I’m disappointed with this opening episode of the new series, and the new era, but not despondent. It wouldn’t be fair to judge Capaldi on this episode alone but if things don’t pick up in the next one (Daleks!), I might give this series a miss.

Doctor Who, Christmas special – The Time of the Doctor

This Christmas special found itself with a really difficult task to accomplish. Following the almost-perfect anniversary special was always going to be difficult, but it also had to steer clear of the normal festive schmultz to head rapidly towards a regeneration.

It was still a heartwarming piece in places, the children of the town called Christmas, the Doctor’s dedication to staying in spite of himself, and Clara’s constant despair at being left behind.

There was a lot about this episode that I didn’t really understand. All the different enemies coming back together, how and why and what and who. The Doctor’s aging process. The whole 13th regeneration thing. He said it wasn’t possible and then did it anyway.

The high priest nun lady was half a Dalek but able to control that enough to not be a Dalek at all. Were we supposed to be emotional about that part? It’s hard to tell. Where did the Cyberman head come from?

Some of the unexplained story of the Silence was determined, but other things were left hanging in the air. More questions were raised than answered, but that’s the way of Doctor Who these days.

Previously, when I haven’t necessarily followed the intricacies of an episode, I have gone back and rewatched it, but to be honest, I have no desire to do that with this one.

Whilst the job it faced was hard, it did the main things that it needed to – give Matt Smith the chance to say goodbye, and welcome Peter Capaldi into the chaotic world of the TARDIS.

The brief sight of Amy Pond bidding farewell to her Raggedy Man was pretty much all I needed to see. The rest was just noise.

It’s going to be something new with Capaldi, I’ve not really seen much of the older-style Doctor in action. Already, the reaction of Clara to him mirrors my own – shock, horror, but enough of a tinge of intrigue to make it a worthwhile journey.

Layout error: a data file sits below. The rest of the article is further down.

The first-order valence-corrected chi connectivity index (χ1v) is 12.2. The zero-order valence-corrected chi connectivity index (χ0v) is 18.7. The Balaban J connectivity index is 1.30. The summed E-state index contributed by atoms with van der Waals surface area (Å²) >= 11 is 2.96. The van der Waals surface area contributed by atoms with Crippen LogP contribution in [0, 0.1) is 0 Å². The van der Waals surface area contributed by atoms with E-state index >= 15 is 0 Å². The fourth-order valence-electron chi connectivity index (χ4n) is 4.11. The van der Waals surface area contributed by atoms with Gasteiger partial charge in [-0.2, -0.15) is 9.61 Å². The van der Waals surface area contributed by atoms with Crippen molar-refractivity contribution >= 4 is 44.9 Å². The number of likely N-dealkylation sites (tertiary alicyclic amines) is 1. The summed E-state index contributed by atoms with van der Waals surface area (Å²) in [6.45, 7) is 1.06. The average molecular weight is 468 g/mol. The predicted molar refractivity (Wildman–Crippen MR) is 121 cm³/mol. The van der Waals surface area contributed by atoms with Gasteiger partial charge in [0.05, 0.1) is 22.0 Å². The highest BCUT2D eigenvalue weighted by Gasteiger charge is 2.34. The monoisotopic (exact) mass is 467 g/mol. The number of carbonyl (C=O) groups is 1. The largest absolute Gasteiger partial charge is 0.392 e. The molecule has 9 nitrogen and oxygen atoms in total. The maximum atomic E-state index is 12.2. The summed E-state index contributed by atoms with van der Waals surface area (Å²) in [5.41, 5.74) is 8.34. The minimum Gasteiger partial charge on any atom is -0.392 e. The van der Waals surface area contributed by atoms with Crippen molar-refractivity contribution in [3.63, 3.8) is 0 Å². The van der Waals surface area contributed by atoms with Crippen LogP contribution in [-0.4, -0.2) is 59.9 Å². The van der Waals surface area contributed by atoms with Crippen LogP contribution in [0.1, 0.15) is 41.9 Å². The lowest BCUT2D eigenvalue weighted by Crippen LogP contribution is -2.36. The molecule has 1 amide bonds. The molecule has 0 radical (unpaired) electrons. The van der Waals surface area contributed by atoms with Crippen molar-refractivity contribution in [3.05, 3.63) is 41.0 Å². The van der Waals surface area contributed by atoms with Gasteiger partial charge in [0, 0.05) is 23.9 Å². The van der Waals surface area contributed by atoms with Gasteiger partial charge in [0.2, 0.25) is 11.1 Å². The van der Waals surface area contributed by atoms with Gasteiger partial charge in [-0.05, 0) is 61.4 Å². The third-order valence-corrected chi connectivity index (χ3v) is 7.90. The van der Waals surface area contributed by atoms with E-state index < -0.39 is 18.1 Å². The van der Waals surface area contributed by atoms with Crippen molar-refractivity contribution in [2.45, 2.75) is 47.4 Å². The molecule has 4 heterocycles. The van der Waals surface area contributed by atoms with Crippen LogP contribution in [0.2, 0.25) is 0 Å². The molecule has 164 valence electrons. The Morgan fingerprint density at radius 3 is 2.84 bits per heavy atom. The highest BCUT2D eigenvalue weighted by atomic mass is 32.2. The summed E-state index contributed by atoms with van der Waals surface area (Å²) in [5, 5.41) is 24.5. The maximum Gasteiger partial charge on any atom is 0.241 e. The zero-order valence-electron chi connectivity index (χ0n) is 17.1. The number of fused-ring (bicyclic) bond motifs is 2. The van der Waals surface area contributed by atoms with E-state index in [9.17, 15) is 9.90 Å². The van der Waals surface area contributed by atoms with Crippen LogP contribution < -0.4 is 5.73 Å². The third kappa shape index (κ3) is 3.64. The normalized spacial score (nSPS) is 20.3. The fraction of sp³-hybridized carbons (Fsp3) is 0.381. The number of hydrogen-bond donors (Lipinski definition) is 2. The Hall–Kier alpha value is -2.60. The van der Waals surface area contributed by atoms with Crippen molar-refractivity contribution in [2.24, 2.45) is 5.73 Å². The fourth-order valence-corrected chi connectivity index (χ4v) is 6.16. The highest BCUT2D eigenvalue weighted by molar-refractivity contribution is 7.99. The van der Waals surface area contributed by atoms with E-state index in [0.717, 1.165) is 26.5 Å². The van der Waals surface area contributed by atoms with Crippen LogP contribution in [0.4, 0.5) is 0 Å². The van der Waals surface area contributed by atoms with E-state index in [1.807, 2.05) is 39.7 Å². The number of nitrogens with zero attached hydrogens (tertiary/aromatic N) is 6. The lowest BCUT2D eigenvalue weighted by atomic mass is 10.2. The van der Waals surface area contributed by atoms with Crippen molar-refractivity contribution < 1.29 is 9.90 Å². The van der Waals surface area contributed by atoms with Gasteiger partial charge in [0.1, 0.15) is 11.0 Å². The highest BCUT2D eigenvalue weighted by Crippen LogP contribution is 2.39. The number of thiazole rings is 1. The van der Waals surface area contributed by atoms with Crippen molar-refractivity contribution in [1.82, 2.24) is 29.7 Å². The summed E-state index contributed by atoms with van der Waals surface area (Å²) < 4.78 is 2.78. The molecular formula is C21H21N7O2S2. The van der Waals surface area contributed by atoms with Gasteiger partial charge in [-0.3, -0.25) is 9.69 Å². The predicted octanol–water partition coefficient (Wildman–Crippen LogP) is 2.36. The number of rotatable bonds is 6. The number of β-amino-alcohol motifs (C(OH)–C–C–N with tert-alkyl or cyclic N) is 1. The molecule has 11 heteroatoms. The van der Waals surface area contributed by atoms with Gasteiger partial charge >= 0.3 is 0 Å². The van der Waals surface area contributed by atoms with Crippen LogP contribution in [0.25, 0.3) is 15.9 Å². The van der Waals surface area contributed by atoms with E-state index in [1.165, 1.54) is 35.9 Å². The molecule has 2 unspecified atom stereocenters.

Doctor Who: 50th anniversary special – The Day of the Doctor

I managed to miss a lot of the hype surrounding the 50th anniversary special of Doctor Who. Obviously in the run up to the episode airing, it was almost impossible to take an online step without finding something related to the sci-fi show, but before that, I’d side-stepped most of it. I knew of the Billie Piper/David Tennant return, and was obviously expecting an appearance from this new rogue Doctor we were introduced to at the end of the previous episode, but that was it.

The mini episode preview, with Paul McGann was brilliant. I don’t have a lot of knowledge about anything before “New Who” but I know that Paul’s TV movie and his countless hours of work doing the radio programmes created plenty of debate over whether they were officially canon or not. His appearance was fantastic, not only because it was a fascinating scene, and not only because I’m partial to a McGann here and there, but because it rewarded him for his tireless efforts. I reckon it’s about time I checked out those radio plays of his!

With little knowledge of the episode, then, I sat down to watch on Saturday night, already in a celebratory mood due to finishing exams and F1 in the same week. Once the extended hour and a bit long episode had finished, my immediate reaction was this:

And here’s why.

They’re screwdrivers! What are you going to do, assemble a cabinet at them?

The beauty of this episode was the little things. The small nods to inside jokes and rewards for those who have been watching long enough to get them. The little snippets of dialogue that can only work when you get two or three of the same eccentric characters in the same place at the same time.

Highlights include the reference to screwdrivers, the kissing, the reaction to the old and new TARDIS layouts, timey-wimey, the return of Allons-y! There’s so much to love. My only disappointment on that front was my own fault, it took me a long time to be able to take John Hurt seriously… “In a time of myth and a land of magic, etc, etc.”


Of course, as a fan of David Tennant’s Doctor, his return was particularly special. It was painful to watch The Doctor and something shaped like Rose be in the same room without interacting, but I can understand why that had to happen. We had the joy of Billie’s return without what would have had to be a pretty dismissive reunion if the rest of the story was to be fitted in. Doctor 10’s reaction to the Bad Wolf reference showed that we’d need more than a few minutes to get the pair back together.

What’s our cover story for this? Um, Derren Brown.

It’s fair to say that the story of the Zygons was really just there for the rest to hang on. It allowed us to see more of the lovely Kate Stewart and the quite fun Osgood (great scarf), but it wasn’t a strong narrative. The big epic conclusion ended with two of Kate negotiating at the same table, never to be heard from again.